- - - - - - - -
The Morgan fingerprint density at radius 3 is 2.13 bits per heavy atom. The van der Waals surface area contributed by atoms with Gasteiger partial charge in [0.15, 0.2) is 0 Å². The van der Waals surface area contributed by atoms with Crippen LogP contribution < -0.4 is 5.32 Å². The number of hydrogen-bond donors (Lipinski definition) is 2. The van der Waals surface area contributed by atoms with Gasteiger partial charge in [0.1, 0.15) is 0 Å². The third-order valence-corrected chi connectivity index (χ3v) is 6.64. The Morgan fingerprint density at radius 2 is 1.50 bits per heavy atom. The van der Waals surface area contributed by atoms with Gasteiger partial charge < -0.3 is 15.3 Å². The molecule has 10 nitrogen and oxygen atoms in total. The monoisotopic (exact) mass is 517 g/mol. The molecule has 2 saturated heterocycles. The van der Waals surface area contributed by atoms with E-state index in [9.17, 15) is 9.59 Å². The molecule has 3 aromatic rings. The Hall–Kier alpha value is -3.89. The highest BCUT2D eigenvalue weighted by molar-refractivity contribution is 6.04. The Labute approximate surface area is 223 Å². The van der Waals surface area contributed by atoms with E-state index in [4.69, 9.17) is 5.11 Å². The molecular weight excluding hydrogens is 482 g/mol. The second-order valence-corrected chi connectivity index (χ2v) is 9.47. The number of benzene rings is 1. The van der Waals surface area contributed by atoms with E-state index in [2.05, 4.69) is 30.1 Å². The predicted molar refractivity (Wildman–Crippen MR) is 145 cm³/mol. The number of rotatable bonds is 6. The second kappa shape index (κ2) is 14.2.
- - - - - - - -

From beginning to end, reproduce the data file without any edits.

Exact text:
The Morgan fingerprint density at radius 3 is 2.13 bits per heavy atom. The van der Waals surface area contributed by atoms with Gasteiger partial charge in [0.15, 0.2) is 0 Å². The van der Waals surface area contributed by atoms with Crippen LogP contribution < -0.4 is 5.32 Å². The number of hydrogen-bond donors (Lipinski definition) is 2. The van der Waals surface area contributed by atoms with Gasteiger partial charge in [0.1, 0.15) is 0 Å². The third-order valence-corrected chi connectivity index (χ3v) is 6.64. The Morgan fingerprint density at radius 2 is 1.50 bits per heavy atom. The van der Waals surface area contributed by atoms with Gasteiger partial charge < -0.3 is 15.3 Å². The molecule has 10 nitrogen and oxygen atoms in total. The monoisotopic (exact) mass is 517 g/mol. The molecule has 2 saturated heterocycles. The van der Waals surface area contributed by atoms with E-state index in [9.17, 15) is 9.59 Å². The molecule has 3 aromatic rings. The Hall–Kier alpha value is -3.89. The highest BCUT2D eigenvalue weighted by molar-refractivity contribution is 6.04. The Labute approximate surface area is 223 Å². The van der Waals surface area contributed by atoms with E-state index in [4.69, 9.17) is 5.11 Å². The molecular weight excluding hydrogens is 482 g/mol. The second-order valence-corrected chi connectivity index (χ2v) is 9.47. The number of benzene rings is 1. The van der Waals surface area contributed by atoms with E-state index in [2.05, 4.69) is 30.1 Å². The predicted molar refractivity (Wildman–Crippen MR) is 145 cm³/mol. The number of rotatable bonds is 6. The second kappa shape index (κ2) is 14.2.